“Of course, Hilda. What’s up?”

“There’s something I want to ask you for.”

“You mean an envelope for the New Orleans relief appeal? I won’t have

the envelopes printed until. . . .”

“No, it’s not that. Well, it is. . . . .sort of.” Hilda twisted her handkerchief as she searched for words. “It’s. . .well. . .I don’t have any money to give to the appeal. It’s because of Clifton.”


“Yes. Clifton has been diagnosed with diabetes and the medicine and other expenses are leaving me with no money to spare for anything else.”

“But. . .but, your husband died four years ago, Hilda,” Mitty stammered.

“No, no, Pastor. It’s not about my husband. I guess I never did tell you. About a year ago I was so lonely rattling around by myself in our big house that I decided to go to the humane society and get me a dog.

Well I walked in, and there in a cage was a dog that looked at me with big brown eyes and was wagging his tale. He was a mutt, of course, but he stole my heart. I took him home that day, and he’s been my best friend ever since. Named him Clifton after my husband.”

One part of Mitty knew he should be empathic and caring in a situation like this, while another part of him thought, “This is really bizarre.”

“So between the bills from the vet and the cost of medicine,” continued Hilda, “I really don’t have any money left for charity. And, well, what I really wanted to ask you was. . .well. . .could you come over tomorrow and lay hands on Clifton?”you know, like you do when people in thecongregation are sick?”and pray for healing?”

Pastor Mitty did what he always did when he didn’t know what to do. He said, “I’ll look at my calendar, Hilda, and call you tomorrow.”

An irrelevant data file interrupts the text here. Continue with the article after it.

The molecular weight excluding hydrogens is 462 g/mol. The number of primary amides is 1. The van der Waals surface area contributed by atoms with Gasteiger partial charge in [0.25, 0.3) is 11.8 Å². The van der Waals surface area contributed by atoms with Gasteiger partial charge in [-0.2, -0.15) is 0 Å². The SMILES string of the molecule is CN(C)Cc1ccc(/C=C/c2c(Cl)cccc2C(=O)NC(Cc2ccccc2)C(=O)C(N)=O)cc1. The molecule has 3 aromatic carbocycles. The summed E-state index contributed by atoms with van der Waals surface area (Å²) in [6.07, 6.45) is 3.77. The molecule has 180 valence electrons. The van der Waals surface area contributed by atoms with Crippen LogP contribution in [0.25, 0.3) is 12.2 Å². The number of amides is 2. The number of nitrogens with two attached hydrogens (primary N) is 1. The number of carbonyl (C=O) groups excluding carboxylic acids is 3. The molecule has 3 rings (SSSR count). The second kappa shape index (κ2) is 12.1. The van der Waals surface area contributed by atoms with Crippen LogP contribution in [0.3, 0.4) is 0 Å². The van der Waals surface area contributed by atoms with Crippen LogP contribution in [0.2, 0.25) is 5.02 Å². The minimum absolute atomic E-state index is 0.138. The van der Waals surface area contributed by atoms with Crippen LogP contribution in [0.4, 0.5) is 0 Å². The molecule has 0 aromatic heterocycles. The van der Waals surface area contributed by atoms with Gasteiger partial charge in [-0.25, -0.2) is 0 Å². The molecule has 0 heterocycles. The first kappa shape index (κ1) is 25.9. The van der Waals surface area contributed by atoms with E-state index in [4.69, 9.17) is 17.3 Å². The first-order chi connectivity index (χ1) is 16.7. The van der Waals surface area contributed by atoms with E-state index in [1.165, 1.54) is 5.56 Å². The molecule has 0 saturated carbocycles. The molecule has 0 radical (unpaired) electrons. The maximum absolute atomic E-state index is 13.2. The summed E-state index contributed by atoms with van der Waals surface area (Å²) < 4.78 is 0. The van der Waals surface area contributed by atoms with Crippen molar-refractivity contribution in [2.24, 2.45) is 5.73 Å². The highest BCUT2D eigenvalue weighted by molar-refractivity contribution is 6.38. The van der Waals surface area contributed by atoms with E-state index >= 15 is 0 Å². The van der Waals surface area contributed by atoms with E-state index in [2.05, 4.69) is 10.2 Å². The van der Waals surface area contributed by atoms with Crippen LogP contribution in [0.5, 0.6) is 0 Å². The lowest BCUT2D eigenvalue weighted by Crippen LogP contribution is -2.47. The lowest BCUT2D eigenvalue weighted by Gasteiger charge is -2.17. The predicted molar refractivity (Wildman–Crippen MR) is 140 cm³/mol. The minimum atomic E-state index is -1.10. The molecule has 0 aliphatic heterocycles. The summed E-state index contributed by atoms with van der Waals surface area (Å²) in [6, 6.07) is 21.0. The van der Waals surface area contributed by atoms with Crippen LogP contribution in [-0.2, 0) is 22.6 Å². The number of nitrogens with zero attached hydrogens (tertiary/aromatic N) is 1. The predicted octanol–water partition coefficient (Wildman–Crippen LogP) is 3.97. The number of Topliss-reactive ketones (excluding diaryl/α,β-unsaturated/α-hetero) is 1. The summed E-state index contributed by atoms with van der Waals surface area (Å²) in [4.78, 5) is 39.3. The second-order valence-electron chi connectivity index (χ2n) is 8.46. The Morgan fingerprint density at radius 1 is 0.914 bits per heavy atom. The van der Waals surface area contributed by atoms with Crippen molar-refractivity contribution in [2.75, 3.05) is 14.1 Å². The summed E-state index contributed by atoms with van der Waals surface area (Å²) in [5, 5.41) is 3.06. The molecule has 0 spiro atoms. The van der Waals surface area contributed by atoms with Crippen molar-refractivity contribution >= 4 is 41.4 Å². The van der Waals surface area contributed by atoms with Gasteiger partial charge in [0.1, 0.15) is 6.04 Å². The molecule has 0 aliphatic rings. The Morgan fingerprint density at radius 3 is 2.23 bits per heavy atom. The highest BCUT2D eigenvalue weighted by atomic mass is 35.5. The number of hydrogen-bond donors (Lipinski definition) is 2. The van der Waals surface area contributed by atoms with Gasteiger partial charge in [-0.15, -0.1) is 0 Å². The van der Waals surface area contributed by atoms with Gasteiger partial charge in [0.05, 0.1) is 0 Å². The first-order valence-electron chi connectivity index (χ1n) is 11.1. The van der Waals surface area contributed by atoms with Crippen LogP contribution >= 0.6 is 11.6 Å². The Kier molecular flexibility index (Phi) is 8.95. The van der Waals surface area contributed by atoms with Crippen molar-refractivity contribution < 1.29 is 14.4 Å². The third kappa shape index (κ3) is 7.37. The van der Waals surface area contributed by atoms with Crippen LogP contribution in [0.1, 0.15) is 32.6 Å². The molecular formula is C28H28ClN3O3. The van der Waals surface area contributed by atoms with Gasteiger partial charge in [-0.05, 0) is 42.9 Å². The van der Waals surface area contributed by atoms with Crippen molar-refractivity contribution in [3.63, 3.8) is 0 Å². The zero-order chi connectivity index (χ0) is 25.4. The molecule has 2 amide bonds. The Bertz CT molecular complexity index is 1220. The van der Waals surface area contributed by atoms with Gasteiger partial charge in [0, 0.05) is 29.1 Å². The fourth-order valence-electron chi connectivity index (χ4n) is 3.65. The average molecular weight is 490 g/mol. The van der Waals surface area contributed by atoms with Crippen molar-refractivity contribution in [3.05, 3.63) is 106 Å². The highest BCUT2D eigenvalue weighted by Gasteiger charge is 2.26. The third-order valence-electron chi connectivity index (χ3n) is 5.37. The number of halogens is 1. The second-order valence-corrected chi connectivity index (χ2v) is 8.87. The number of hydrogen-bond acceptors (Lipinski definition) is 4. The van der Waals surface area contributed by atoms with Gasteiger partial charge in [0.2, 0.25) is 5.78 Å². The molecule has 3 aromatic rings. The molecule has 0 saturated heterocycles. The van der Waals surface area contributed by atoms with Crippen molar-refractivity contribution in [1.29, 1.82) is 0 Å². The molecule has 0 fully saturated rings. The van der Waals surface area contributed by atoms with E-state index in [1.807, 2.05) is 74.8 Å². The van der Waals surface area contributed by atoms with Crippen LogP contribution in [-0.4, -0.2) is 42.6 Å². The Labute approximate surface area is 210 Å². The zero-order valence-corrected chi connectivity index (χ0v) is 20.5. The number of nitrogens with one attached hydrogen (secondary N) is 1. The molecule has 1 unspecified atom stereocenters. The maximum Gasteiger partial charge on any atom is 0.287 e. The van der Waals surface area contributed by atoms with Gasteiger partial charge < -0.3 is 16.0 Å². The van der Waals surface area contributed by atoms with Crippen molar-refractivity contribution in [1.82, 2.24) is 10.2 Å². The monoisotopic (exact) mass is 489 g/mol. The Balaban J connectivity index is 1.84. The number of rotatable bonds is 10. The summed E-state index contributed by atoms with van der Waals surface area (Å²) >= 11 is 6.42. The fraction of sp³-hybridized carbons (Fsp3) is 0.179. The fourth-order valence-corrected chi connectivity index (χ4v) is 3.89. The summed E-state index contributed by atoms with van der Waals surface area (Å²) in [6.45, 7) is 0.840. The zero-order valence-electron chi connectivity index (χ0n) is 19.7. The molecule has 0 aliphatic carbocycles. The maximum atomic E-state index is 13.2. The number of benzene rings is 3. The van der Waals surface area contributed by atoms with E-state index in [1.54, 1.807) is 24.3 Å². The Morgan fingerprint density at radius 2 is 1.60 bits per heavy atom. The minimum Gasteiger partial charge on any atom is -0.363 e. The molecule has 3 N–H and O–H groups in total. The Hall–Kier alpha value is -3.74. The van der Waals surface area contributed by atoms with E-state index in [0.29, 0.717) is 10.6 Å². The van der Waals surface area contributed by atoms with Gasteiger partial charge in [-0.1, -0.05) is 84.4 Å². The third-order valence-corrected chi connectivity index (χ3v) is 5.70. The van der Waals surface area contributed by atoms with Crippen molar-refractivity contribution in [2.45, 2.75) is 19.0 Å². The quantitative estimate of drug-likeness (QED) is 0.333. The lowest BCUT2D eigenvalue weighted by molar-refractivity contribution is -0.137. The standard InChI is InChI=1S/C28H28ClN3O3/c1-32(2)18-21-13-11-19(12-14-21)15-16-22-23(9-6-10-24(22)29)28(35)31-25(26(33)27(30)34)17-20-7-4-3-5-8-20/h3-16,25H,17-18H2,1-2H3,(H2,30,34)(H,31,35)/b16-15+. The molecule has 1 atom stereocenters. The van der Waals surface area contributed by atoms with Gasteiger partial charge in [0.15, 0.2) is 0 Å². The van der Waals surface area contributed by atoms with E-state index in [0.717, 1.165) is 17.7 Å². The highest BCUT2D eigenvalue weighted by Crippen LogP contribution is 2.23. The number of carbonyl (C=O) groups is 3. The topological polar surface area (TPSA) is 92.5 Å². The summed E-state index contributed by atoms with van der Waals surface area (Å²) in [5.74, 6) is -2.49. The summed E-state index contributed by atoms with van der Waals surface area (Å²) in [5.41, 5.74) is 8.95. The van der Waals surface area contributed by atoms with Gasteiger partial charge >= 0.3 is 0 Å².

As Pastor Walt locked the side door of the church and headed home, he shook his head. “I have the strangest job,” he thought. “We begin the evening debating about where to give the three or four hundred dollars we’ll collect on Sunday, and I end the evening not knowing if I should go over to Hilda’s tomorrow and pray for her dog.”

Thinking about Hilda’s Clifton reminded Mitty about his brother up in Manitowoc. As soon as he got home, he picked up the phone and dialed the 920 area code. “Herman? Walt. I just called to see how Brownie is doing.”

“Oh, yeah, thanks Walt. Well, Susan and I decided to put her to sleep.”


“Yeah. The vet said Brownie has Lyme Disease of all things. Said there were treatments, but when he told us what the cost would be, Susan and I looked at each other and right away agreed that we needed the money for more important things.”

“Are the kids torn up?”

“Sure, as you can imagine. But you know how mom and dad raised us. You took care of animals and got attached to them, but in the end, they weren’t people, so when the time came you had to be practical and put them out of their misery. You and I learned to deal with loss that way,and our kids will, too.”

Mitty felt the cool breeze carress him as he opened his bedroom window. Falling asleep he had a dream. In it Herman and Hilda were having a conversation about what to do with Clifton.